Rotterdam: CineMart Announces Award Winners

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Lucretia Martel

New projects by established auteurs Lucrecia Martel and Yorgos Lanthimos and first-time feature director Johannes Nyholm take home honors from the fest's co-production market.

ROTTERDAM -- International Film Festival Rotterdam’s co-production market, CineMart, concluded Wednesday with its three awards going to two well-known arthouse names and a director planning to make his first feature-length film.

Sweden’s Johannes Nyholm, who has ben, up until now, known for his short films and music videos, won the Eurimages Award and its prize money of 30,000 euros with his project The Giant, a story about a physically deformed character dreaming of becoming a 50-feet behemoth after the death of his mother. The Denmark-Swedish co-production is backed by Beofilm Productions ApS and Garagefilm International AB.

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The latest project from Argentina’s festival-circuit regular Lucrecia Martel (The Swamp, The Headless Woman ) was given the WorldView New Genres Fund Development Award (with a prize of 5,000 euros). Her period drama Zama is an adaptation of Antonio Di Bennedetto’s novel about a 17th century Spanish colonial official awaiting his transfer from Asuncion (now in Paraguay) to Buenos Aires. The project is, like her previous films, produced by Lita Stantic Producciones and Pedro Almodovar’s El Deseo.

CineMart’s third prize, the ARTE France Cinema Award, went to Dogtooth and Alps director Yorgos Lanthimos’ The Lobster, with a story set in a future where singles are rounded up in institutions and forced to find a partner within 45 days -- and if they fail, they will be transformed into an animal of their choice. The production will be an UK-Ireland-Greece project backed by Element Pictures, Limp and Scarlet Films.

Speaking to The Hollywood Reporter before the awards announcement on Wednesday, International Film Festival Rotterdam’s head of industry and CineMart, Marit van den Elshout, said the world’s oldest co-production market -- it was founded in 1984 and is now in its 30th edition -- remains very close to the festival’s spirit of providing a platform for quality projects to seek funding in increasingly challenging economic times.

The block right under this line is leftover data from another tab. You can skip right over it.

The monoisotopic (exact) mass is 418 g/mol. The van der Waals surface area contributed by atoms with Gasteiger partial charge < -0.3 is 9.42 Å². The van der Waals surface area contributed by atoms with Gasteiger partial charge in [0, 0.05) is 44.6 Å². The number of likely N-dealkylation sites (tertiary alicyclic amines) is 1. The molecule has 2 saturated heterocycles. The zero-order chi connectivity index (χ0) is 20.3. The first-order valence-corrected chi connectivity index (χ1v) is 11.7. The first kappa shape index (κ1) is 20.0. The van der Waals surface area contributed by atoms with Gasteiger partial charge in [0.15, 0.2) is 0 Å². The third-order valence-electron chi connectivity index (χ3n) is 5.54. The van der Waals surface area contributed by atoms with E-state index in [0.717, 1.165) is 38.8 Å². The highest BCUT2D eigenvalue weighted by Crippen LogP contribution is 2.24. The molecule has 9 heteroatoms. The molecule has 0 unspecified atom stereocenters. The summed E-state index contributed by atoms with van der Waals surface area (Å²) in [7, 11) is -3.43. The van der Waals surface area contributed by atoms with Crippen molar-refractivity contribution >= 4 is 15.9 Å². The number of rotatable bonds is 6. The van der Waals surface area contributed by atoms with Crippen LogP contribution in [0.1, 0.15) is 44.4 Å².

Boasting 33 projects from 31 countries this year, CineMart appeals to filmmakers because of its openness to the possibilities of art films and the opportunities here for projects to be greeted with potential financiers with an open mind, said Van den Elshout. “Of course we wanted people to do business here, but we want a more open dialogue about projects, about how they can structure their projects.”

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CineMart has reaped rich harvests down the years, with 16 previous projects making it into the festival’s program this year -- among them three entries (The Resurrection of a Bastard, Silent Ones and Dummy Jim) in competition for the top prize, the Hivos Tiger Award.

And rather than competing with other film markets, CineMart aims more to collaborate, she said -- as seen in the close working relationship with the Berlinale’s co-production market, which begins next week. In what is known as the Rotterdam-Berlinale Express, three projects (from Martel, Alice Rohrwacher and Matt Porterfield) beginning its market life at CineMart will travel onwards to the Berlinale.

“There’s a tendency for festivals to set up funds and compete with each other over the heads of filmmakers,” said Van den Elshout. “But we are here to support, I think it’s essential we collaborate, and that’s why we worked with CPH:DOX rather than to get exclusivity or claims to filmmakers.”

The CineMart head is referring to Art:Film, a program jointly organized with the Danish documentary festival which presents five feature-film projects from artists. Included in the slate is Willie Doherty’s Amnesia; La Distancia from Sergio Caballero, who won the IFFR’s Tiger Award in 2011 with Finisterre; Fiona Tan’s Future Histories; Subconscious Society by Rosa Barba; and Pierre Basmuth’s Where is Rocky II?

“The festival has a long tradition of being on two worlds -- we’ve worked a lot with artists, and we always had programs like Exploding Cinema to look at how art and film meet,” said Van den Elshout. “So it’s more than natural -- we were selecting these projects already but we are putting it in the normal framework of Cinemart. And we found sometimes for these filmmakers it’s difficult to find a connection with the more traditional or conventional film industry. So we wanted to help them because there’s a lot of talk around festivals about art in film, and we wanted to be more practical and give them a special space in the market; and also to find a way to bring in [art world] professionals at Cinemart looking for films to finance and sell, like museums or galleries representatives.”